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Here is a transfer switch added to accommodate a new generator installation to an existing dwelling unit. The electrician removed the service panel board guts and flipped them upside down to have the top feed lugs be on the bottom.
He then rerouted the service entrance conductors from the meter at the top of the existing service, through a raceway over to the new automatic transfer switch (ATS) which now becomes the first service disconnect. From there, the feeders run from the bottom side of the service disconnect inside the ATS, back through the same raceway over to the existing service panel and land on the bottom lugs. Are there any code violations as installed?
Based on the language for an overhead type fuel dispenser in NEC Table 514.3(B)(1) (quoted word for word on the right side of the picture), is the panel and lighting contactor code compliant? Neither are rated for Hazardous locations. Any other thoughts or concerns about this installation? Do we have any HAZ LOC electricians out there?
This two-gang switch box contains both 12 AWG and 14 AWG conductors. ALL neutrals are grouped under the same red wire nut.
In the back, all equipment grounds are grouped under another red wire nut. How does everyone feel about that? The 12 AWG circuit is supplied from a 20A breaker. The 14 AWG circuit is supplied from a 15A breaker.
Here is a follow up to yesterday's post regarding the acorn clamp on the concrete encased electrode....This picture shows the other end of the rebar stubbed up into the wall after the concrete is poured. According to NEC 250.52(A), the concrete encased electrode can consist of 20 foot of 1/2 inch or larger rebar or a 4 AWG bare copper wire. According to NEC 250.68(A), if it's not buried or irreversibly connected, such as a cadweld, the clamp used to connect the concrete encased electrode must be accessible which is why the blue plastic mud ring is used on the other side of the plywood in the picture. Here is a link to more info on using an acorn clamp on rebar...https://iaeimagazine.org/…/are-there-any-acorn-clamps-list…/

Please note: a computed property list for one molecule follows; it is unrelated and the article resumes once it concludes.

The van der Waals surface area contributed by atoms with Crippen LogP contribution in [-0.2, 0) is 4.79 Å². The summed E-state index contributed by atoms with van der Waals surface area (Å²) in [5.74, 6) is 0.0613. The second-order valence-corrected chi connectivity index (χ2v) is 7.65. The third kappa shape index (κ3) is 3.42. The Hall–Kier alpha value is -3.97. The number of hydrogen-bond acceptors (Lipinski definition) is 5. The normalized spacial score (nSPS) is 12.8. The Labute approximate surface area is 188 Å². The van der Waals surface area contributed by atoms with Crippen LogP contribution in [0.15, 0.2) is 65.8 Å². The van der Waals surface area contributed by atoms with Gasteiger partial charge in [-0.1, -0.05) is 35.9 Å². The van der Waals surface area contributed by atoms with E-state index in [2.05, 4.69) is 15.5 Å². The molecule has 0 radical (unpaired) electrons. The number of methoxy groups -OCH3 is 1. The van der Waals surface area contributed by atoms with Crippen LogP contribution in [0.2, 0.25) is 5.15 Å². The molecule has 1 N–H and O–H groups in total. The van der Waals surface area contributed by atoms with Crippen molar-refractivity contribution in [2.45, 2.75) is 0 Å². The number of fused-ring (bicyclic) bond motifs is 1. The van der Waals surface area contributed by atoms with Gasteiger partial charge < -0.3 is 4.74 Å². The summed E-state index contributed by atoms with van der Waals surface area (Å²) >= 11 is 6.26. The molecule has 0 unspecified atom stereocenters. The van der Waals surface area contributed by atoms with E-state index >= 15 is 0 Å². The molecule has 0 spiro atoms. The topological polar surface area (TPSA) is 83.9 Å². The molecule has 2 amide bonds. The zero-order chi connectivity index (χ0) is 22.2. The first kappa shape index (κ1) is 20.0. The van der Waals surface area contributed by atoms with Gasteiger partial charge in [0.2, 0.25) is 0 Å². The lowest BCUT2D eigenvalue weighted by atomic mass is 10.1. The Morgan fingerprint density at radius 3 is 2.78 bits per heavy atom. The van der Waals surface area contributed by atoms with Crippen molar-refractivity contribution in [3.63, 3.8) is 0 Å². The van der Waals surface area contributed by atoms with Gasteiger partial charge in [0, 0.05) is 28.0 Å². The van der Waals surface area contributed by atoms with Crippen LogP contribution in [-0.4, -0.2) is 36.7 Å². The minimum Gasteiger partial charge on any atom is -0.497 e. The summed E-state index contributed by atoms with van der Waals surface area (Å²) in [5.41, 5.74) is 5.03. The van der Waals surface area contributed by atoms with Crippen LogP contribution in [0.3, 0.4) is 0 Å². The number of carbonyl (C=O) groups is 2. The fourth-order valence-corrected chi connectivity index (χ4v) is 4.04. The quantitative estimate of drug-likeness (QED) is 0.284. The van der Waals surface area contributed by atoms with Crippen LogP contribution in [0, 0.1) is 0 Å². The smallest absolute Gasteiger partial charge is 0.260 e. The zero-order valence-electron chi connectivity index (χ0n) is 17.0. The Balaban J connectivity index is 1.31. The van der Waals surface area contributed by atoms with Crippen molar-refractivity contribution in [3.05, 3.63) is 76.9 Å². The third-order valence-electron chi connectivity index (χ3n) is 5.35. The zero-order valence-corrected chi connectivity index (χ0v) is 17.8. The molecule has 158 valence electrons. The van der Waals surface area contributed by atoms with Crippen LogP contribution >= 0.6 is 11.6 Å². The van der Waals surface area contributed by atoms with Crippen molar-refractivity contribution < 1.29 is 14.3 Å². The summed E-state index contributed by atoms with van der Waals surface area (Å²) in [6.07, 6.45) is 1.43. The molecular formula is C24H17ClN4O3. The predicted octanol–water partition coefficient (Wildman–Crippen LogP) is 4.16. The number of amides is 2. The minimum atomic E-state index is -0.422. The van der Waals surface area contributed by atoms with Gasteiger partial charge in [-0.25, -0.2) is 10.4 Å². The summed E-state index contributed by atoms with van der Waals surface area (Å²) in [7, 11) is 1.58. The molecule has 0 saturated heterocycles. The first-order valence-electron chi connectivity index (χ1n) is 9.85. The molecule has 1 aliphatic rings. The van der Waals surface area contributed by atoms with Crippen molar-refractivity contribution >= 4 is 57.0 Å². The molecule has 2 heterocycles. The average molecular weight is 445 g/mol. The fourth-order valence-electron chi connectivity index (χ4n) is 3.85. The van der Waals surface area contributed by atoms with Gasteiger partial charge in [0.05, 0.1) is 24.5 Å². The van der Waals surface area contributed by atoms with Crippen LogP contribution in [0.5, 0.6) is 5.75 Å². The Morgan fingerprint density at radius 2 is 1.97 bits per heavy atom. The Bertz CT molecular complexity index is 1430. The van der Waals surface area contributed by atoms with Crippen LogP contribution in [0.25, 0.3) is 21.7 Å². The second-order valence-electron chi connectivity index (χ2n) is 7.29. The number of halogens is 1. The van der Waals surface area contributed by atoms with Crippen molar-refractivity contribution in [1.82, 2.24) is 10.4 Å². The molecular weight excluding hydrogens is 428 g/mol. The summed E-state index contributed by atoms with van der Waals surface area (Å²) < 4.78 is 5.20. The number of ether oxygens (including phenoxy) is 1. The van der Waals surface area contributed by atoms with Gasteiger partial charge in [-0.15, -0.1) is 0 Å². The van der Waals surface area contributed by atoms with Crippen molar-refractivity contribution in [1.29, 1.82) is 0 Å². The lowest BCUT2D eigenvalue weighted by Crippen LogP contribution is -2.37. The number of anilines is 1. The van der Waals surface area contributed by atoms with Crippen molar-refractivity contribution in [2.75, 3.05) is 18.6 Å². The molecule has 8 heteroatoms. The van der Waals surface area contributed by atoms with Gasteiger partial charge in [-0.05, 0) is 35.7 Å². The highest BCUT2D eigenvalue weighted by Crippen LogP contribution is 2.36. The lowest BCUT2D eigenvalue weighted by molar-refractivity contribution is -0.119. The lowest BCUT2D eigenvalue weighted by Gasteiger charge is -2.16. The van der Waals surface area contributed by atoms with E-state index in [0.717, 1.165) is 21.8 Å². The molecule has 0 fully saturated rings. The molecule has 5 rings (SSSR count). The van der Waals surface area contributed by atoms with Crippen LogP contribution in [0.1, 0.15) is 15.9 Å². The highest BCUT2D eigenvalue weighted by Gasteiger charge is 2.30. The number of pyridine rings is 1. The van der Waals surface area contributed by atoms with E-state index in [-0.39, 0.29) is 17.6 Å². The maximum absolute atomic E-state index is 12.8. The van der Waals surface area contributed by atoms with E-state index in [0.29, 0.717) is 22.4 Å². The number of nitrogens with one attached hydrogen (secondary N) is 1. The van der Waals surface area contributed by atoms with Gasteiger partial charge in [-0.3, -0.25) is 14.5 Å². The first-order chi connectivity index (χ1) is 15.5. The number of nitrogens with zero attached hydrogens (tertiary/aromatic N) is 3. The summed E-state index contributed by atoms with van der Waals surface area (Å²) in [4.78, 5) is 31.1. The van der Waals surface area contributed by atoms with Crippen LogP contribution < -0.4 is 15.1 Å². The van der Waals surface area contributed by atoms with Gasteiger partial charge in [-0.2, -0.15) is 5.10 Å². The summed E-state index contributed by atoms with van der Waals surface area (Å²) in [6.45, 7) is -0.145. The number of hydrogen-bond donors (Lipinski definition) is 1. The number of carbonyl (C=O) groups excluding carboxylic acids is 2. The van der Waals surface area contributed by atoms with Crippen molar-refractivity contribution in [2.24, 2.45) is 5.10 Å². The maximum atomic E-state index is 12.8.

Home made deadfront. This one was caught by the inspector when he was called to inspect the new circuit added in the liquidtight raceway under the panelboard. The electrician who installed the new circuit stated that he wasn't responsible for the deadfront and that it was like that before he showed up. Should the inspector pass the new circuit?
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A 10 AWG type THWN copper conductor in a raceway is rated to carrry 35 amps according to NEC ampacity Table 310.15(B)(16). Does everyone agree that it is code compliant to install a 10 AWG copper type THWN conductor in a raceway to supply this rooftop air conditioner, and protect it with a 60 amp breaker? The breaker and the terminals in the HVAC unit are rated at 75 degrees C and lets assume that no derating or correction factors need to be applied.
Nice job folks! Many sharp electricians had great comments on this yesterday. Whoever installed this is making everyone around them unsafe.
First off, to clarify a few comments we had yesterday, this was a single phase, 240V installation into a NEMA 3R switch. All conductors shown are 1/0 AWG except the parallel equipment grounds. The equipment being supplied did not utilize a neutral conductor and therefore, since these were not service conductors, a grounded neutral conduct...or was not required by code to be run to the switch. The rules in NEC 230.7 on installing line and load conductors together did not apply since they are only applicable to service conductors and non service conductors in the same “service raceway or service cable”. The type of wire used had an insulation type that required a raceway or other NEC chapter 3 wiring method. The only thing that was done correctly is installing the yellow caution tape around this installation!
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How many things can you find wrong with this one? Should be at least 8 but could be more. FYI, the 1/0 AWG conductors at the top of the disconnect are not service entrance conductors. They come in from the back, go through the switch, then exit and go back to the equipment enclosure behind it where they came from. The switch was installed after the inspector red tagged the installation for not having a disconnect switch within sight of the equipment on the other side. We will post answers and code sections tomorrow.
I have an idea, lets install a conduit, and use a PVC water pipe tight 90, and paint it grey, and call for inspection while the trench is still open. Thats exactly what happened here. Photo taken by the electrical inspector. This is not a joke and it happens more than you think... Try pulling through that....